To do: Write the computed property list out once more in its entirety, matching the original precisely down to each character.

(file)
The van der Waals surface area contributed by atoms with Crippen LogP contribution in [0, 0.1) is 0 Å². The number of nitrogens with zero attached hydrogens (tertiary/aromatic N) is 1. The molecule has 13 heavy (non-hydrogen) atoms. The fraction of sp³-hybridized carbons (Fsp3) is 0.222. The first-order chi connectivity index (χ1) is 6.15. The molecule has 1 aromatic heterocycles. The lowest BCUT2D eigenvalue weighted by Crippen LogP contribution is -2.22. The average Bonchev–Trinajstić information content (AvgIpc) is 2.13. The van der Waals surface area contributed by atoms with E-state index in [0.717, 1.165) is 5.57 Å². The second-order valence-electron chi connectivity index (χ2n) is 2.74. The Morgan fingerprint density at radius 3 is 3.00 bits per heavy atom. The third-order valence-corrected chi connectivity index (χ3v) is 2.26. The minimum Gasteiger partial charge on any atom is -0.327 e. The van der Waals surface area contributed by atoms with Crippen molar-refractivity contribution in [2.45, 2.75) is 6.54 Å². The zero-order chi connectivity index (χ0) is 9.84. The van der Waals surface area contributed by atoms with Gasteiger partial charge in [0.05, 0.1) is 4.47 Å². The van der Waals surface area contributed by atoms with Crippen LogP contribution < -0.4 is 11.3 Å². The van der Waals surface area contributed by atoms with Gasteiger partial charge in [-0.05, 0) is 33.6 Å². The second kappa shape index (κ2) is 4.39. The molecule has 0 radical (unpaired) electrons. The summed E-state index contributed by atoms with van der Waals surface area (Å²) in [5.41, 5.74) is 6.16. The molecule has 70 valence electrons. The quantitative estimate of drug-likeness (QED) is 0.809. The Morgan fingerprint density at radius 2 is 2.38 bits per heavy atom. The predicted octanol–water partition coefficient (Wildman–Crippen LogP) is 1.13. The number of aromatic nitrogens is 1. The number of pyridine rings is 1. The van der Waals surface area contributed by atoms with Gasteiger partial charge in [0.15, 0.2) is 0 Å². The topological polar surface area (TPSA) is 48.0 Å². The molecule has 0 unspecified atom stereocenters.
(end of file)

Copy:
The van der Waals surface area contributed by atoms with Crippen LogP contribution in [0, 0.1) is 0 Å². The number of nitrogens with zero attached hydrogens (tertiary/aromatic N) is 1. The molecule has 13 heavy (non-hydrogen) atoms. The fraction of sp³-hybridized carbons (Fsp3) is 0.222. The first-order chi connectivity index (χ1) is 6.15. The molecule has 1 aromatic heterocycles. The lowest BCUT2D eigenvalue weighted by Crippen LogP contribution is -2.22. The average Bonchev–Trinajstić information content (AvgIpc) is 2.13. The van der Waals surface area contributed by atoms with E-state index in [0.717, 1.165) is 5.57 Å². The second-order valence-electron chi connectivity index (χ2n) is 2.74. The Morgan fingerprint density at radius 3 is 3.00 bits per heavy atom. The third-order valence-corrected chi connectivity index (χ3v) is 2.26. The minimum Gasteiger partial charge on any atom is -0.327 e. The van der Waals surface area contributed by atoms with Crippen molar-refractivity contribution in [2.45, 2.75) is 6.54 Å². The zero-order chi connectivity index (χ0) is 9.84. The van der Waals surface area contributed by atoms with Gasteiger partial charge in [0.05, 0.1) is 4.47 Å². The van der Waals surface area contributed by atoms with Crippen LogP contribution < -0.4 is 11.3 Å². The van der Waals surface area contributed by atoms with Gasteiger partial charge in [-0.05, 0) is 33.6 Å². The second kappa shape index (κ2) is 4.39. The molecule has 0 radical (unpaired) electrons. The summed E-state index contributed by atoms with van der Waals surface area (Å²) in [5.41, 5.74) is 6.16. The molecule has 70 valence electrons. The quantitative estimate of drug-likeness (QED) is 0.809. The Morgan fingerprint density at radius 2 is 2.38 bits per heavy atom. The predicted octanol–water partition coefficient (Wildman–Crippen LogP) is 1.13. The number of aromatic nitrogens is 1. The number of pyridine rings is 1. The van der Waals surface area contributed by atoms with Gasteiger partial charge in [0.15, 0.2) is 0 Å². The topological polar surface area (TPSA) is 48.0 Å². The molecule has 0 unspecified atom stereocenters.